Exploring Impossible Spaces: Practical Illusions in Virtual Reality

Evan Suma, Ph.D., Senior Research Associate, Institute for Creative Technologies, USC.
April 26, 2012 - 12:30 PM
Woodward 356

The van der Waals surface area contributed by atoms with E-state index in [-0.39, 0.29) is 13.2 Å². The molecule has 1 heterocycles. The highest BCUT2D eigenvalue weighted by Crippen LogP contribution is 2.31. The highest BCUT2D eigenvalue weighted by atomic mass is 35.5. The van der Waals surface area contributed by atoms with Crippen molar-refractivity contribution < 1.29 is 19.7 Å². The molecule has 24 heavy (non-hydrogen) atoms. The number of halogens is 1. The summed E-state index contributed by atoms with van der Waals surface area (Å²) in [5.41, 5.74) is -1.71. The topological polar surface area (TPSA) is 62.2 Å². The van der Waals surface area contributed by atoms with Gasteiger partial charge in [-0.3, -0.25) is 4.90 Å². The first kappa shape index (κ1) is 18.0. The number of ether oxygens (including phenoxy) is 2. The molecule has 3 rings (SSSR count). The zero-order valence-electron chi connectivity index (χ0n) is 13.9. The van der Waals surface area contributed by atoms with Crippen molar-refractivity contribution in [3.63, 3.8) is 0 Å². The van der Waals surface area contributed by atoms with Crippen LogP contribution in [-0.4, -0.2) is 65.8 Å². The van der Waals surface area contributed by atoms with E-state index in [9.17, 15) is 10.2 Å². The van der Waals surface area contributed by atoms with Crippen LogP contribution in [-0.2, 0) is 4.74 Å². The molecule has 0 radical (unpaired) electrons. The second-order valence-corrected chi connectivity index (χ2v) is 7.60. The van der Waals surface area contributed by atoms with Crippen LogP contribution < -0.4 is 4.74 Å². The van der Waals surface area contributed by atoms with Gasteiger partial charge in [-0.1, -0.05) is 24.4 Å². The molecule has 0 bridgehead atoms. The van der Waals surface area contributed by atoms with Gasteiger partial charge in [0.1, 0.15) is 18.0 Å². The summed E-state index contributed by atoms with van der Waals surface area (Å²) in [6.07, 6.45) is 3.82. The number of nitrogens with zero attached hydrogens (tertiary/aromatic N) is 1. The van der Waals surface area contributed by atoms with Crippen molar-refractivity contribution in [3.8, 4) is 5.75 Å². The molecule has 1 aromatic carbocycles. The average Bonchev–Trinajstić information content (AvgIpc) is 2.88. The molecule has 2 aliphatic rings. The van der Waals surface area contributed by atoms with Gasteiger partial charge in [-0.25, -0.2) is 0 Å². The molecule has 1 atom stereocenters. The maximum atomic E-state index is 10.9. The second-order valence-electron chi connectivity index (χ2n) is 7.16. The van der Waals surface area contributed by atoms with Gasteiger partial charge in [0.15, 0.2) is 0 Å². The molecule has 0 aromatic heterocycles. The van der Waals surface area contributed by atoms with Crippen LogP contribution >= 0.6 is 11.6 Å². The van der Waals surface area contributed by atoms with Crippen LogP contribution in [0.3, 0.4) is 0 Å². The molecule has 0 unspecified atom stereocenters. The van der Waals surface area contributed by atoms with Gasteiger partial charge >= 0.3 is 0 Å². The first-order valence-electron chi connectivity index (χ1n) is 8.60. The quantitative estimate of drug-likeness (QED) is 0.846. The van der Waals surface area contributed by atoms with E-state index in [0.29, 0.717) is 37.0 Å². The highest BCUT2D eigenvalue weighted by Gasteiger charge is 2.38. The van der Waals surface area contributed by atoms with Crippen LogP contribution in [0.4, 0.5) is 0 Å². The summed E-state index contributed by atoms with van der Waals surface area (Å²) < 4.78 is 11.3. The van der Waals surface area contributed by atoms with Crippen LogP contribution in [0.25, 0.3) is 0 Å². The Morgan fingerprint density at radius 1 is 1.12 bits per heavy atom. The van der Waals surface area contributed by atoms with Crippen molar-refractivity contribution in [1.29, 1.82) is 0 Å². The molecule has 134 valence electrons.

Refreshments served Abstract Natural locomotion presents one of the fundamental challenges for the field of immersive virtual environments.  Expansive virtual worlds, such as those commonly used in immersive training simulators, are typically too large to fit within the limited confines of practical real-world workspaces, making them impossible to fully explore through physical body movement.  In this talk, I will describe a series of virtual reality experiments that address this limitation by leveraging perceptual illusions to form "impossible spaces."    Such illusions can be used to provide the experience of walking naturally through large-scale virtual environments while the user unknowingly moves in circles in the real world.  Results from our formal user studies have shown that impossible spaces can successfully fool the senses into believing that an expansive virtual world is being experienced despite actually walking within a confined physical workspace, thereby empowering natural locomotion for use in a wider range of practical environments and situations. Bio Evan Suma is a Senior Research Associate at the Institute for Creative Technologies at the University of Southern California.  He received his Ph.D. in 2010 from the Department of Computer Science at the University of North Carolina at Charlotte, and also holds a B.A. from Ithaca College.  His research interests broadly include interaction and perception in virtual environments and 3D user interfaces, with a particular interest in natural interaction techniques that incorporate physical body movement.  He is also the author of the Flexible Action and Articulated Skeleton Toolkit (FAAST), which has been widely used by the virtual reality and hobbyist communities to integrate gestural control with 3D applications using the Microsoft Kinect.  His work has been recognized by multiple best paper awards at academic conferences, and has been covered by news organizations such as NPR, Voice of America, Wired, CNN, and The New York Times.